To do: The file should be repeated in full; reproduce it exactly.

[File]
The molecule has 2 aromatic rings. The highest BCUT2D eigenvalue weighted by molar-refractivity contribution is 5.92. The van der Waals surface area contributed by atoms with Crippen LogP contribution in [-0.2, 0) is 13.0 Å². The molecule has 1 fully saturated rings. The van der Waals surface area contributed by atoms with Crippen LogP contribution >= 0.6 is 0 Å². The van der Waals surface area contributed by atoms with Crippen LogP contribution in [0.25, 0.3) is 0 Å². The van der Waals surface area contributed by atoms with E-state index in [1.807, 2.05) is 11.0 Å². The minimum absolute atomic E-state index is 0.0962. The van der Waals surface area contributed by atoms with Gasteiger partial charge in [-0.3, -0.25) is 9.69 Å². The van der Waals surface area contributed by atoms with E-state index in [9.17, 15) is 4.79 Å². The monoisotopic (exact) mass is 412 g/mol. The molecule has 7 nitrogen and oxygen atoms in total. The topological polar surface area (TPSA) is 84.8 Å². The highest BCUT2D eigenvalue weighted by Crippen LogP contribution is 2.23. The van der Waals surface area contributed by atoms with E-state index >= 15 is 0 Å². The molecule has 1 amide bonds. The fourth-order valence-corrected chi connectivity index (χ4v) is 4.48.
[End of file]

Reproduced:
The molecule has 2 aromatic rings. The highest BCUT2D eigenvalue weighted by molar-refractivity contribution is 5.92. The van der Waals surface area contributed by atoms with Crippen LogP contribution in [-0.2, 0) is 13.0 Å². The molecule has 1 fully saturated rings. The van der Waals surface area contributed by atoms with Crippen LogP contribution >= 0.6 is 0 Å². The van der Waals surface area contributed by atoms with Crippen LogP contribution in [0.25, 0.3) is 0 Å². The van der Waals surface area contributed by atoms with E-state index in [1.807, 2.05) is 11.0 Å². The minimum absolute atomic E-state index is 0.0962. The van der Waals surface area contributed by atoms with Gasteiger partial charge in [-0.3, -0.25) is 9.69 Å². The van der Waals surface area contributed by atoms with E-state index in [9.17, 15) is 4.79 Å². The monoisotopic (exact) mass is 412 g/mol. The molecule has 7 nitrogen and oxygen atoms in total. The topological polar surface area (TPSA) is 84.8 Å². The highest BCUT2D eigenvalue weighted by Crippen LogP contribution is 2.23. The van der Waals surface area contributed by atoms with E-state index >= 15 is 0 Å². The molecule has 1 amide bonds. The fourth-order valence-corrected chi connectivity index (χ4v) is 4.48.